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Re: [mythsoc] Re: Lewis and Gresham

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  • Mike Foster
    Ah, the merry minuet of Religion & Sex. So of course since Bill wasn t marriage-able, then Joy was never married, QED. Watch me pull a rabbit out of my
    Message 1 of 5 , May 17, 2010
      Ah, the merry minuet of Religion & Sex.  So of course since Bill wasn't marriage-able, then Joy was never married, QED.  Watch me pull a rabbit out of my mitre.
       
      Interesting: from the earliest days of the Church factions have accused other factions of being naughty and hypercopulative, therefore the new and purer Church of Fillintheblank was the True Church of Jesus. Bought a book on the topic in Kalamazoo Friday.  "Some wanton women" grows out of "To some women at Wantage."
       
      Mike

      Sent: Monday, May 17, 2010 2:51 PM
      Subject: Re: [mythsoc] Re: Lewis and Gresham

       

      "Margaret L. Carter" <mlcvamp@...> wrote:

      >The
      article identified Joy as his second wife, which I think was an
      >error;
      he wasn't married before her, was he?

      No, it isn't an error. He was married before, and from the info we have, he left his first wife (whose name I don't have) for Joy with some alacrity in 1942.

      This is, interestingly, a critical fact in considering the status of Jack and Joy's marriage. The Church's argument was that it could not marry them because Joy was a divorced woman. But if that makes their marriage impossible, then Bill had been a divorced man and therefore his and Joy's marriage was impossible, which left Joy free to marry Jack. So, at any rate, Lewis argued; but my understanding is that the Church wasn't buying it.



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    • Margaret L. Carter
      Message 2 of 5 , May 18, 2010
        <No, it isn't an error. He was married before, and from the info we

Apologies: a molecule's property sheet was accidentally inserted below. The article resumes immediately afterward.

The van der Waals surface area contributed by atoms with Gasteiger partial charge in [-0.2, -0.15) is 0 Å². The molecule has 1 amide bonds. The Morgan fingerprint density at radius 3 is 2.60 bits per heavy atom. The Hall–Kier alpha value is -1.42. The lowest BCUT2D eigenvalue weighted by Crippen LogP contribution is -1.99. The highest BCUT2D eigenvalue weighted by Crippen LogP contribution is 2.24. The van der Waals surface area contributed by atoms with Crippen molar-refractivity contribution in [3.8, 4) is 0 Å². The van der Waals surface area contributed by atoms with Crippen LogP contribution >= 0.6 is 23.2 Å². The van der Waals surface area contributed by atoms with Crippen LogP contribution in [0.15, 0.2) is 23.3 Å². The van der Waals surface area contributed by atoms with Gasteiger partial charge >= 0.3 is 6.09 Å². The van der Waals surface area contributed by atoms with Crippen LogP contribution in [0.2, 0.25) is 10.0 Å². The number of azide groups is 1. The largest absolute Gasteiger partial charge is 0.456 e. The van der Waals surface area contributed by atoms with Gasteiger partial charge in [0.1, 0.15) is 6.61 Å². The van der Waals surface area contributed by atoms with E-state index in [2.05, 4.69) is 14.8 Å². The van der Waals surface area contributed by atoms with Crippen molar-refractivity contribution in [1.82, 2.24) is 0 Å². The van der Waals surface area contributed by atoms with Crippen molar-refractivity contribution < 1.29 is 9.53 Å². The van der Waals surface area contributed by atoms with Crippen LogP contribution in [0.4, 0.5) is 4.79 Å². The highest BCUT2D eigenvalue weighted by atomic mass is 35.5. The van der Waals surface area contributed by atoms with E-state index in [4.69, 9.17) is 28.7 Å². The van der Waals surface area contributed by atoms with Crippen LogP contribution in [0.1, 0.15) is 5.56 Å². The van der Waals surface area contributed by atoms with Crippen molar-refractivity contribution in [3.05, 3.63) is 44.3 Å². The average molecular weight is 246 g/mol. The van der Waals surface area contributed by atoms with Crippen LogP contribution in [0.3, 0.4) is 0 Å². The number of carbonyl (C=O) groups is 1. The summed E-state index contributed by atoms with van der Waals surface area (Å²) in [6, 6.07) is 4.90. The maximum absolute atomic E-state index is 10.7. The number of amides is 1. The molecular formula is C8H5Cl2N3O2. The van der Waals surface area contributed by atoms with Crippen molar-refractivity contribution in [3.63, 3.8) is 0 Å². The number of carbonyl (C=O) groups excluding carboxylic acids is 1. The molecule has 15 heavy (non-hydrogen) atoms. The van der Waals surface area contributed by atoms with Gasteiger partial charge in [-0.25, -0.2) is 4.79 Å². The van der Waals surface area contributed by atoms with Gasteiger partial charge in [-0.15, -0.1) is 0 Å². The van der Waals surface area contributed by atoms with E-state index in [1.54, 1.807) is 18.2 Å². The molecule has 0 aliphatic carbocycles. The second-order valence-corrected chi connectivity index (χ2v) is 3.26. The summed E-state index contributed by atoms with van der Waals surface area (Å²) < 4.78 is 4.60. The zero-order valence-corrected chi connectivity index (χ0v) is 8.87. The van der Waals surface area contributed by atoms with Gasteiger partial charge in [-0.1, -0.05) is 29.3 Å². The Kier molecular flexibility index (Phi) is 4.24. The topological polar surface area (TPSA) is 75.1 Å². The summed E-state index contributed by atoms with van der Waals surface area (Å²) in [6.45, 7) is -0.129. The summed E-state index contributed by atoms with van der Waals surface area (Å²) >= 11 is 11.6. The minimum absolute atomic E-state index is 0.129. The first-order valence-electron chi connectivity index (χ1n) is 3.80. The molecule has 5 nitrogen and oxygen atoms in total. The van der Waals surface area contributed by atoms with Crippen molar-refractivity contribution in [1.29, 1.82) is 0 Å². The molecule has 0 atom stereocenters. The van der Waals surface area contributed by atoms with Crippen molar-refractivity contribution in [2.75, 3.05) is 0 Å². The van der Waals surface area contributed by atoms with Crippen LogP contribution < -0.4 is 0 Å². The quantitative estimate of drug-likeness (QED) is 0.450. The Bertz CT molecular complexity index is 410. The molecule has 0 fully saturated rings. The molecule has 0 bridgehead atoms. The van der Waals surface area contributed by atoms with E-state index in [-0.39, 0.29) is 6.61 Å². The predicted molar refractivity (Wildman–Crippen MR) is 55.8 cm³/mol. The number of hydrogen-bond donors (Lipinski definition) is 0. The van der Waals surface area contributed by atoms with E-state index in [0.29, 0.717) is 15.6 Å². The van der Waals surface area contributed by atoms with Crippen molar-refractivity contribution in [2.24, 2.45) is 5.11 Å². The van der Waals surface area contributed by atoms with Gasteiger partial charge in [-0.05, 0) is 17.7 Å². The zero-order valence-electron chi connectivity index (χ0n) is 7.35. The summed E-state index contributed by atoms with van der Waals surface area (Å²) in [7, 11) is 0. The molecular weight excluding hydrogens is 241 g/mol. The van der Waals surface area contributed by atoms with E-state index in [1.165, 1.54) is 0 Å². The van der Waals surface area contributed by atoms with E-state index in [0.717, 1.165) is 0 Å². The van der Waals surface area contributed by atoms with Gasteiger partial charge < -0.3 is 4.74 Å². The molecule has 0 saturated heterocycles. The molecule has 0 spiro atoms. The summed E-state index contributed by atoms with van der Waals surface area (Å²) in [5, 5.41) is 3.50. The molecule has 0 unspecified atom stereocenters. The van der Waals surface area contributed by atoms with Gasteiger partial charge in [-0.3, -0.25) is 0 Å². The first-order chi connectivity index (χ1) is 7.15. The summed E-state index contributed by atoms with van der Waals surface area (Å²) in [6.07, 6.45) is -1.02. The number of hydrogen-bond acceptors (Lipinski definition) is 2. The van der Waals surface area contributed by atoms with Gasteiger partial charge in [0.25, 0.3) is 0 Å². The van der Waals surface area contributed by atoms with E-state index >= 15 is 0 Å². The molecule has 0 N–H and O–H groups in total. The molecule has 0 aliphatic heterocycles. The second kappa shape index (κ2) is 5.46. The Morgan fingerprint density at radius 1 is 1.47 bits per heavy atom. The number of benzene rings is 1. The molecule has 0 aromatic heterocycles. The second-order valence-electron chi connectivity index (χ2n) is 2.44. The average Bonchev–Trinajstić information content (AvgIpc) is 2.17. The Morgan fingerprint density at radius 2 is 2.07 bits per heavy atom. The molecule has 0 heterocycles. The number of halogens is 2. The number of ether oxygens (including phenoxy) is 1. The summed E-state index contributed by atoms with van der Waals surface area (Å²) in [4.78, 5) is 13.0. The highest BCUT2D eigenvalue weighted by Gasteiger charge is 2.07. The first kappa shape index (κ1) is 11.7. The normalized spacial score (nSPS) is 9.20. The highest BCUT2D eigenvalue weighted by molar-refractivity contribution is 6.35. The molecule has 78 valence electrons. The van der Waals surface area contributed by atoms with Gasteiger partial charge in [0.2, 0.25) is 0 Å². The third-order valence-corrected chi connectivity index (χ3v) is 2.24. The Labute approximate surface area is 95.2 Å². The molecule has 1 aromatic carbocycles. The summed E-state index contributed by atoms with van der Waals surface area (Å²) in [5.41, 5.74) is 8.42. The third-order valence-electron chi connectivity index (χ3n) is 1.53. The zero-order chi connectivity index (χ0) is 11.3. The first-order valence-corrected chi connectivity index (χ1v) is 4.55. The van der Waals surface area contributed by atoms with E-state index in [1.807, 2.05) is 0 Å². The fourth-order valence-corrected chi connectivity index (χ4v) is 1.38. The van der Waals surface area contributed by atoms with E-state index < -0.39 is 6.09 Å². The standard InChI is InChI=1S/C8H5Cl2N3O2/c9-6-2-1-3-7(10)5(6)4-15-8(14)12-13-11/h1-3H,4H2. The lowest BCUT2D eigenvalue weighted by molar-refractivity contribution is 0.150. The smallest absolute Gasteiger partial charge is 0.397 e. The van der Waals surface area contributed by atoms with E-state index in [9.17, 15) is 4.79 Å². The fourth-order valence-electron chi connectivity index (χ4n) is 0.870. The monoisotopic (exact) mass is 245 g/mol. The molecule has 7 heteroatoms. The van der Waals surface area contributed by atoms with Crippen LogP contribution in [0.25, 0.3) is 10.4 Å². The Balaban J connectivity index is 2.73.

have, he left
        his first wife (whose name I don't have) for Joy with some alacrity in
        1942.

        This is, interestingly, a critical fact in considering the status of
        Jack and
        Joy's marriage. The Church's argument was that it could not marry them
        because
        Joy was a divorced woman. But if that makes their marriage impossible,
        then Bill
        had been a divorced man and therefore his and Joy's marriage was
        impossible,
        which left Joy free to marry Jack.>

        Fascinating -- thanks. If I'd ever read those details, I'd forgotten.
        I'd thought Lewis's main ground for considering the marriage
        dissolvable was Bill's adultery.

        Interesting that Bill Gresham seemed to have a history of infidelity to
        wives.

        Granted, the ecclesiastical laws relating to annulment and the validity
        / invalidity of marriages can seem a bit odd. My only personal contact
        with such a case was that of my husband's brother, who got an annulment
        of his first marriage in the Catholic Church, in order to be allowed to
        remarry in the Church -- although he and his first wife had two
        children.

        Margaret L. Carter
      • David Bratman
        ... Bill gets it in the neck either way. If he s married to Joy - and he and Joy certainly considered themselves married, and they were legally so - he s
        Message 3 of 5 , May 18, 2010
          "Margaret L. Carter" <mlcvamp@...> wrote:

          >Fascinating -- thanks. If I'd ever read those details, I'd forgotten.
          >I'd thought Lewis's main ground for considering the marriage
          >dissolvable was Bill's adultery.

          Bill gets it in the neck either way. If he's married to Joy - and he and Joy certainly considered themselves married, and they were legally so - he's unfaithful to her. If he's still married to his first wife, he's doubly unfaithful to her.

          >Interesting that Bill Gresham seemed to have a history of infidelity to
          >wives.

          He wouldn't be the only one, but we don't know much about that here in the rarified world of Inklings studies. (Who was that Phyllis Jones person again?)
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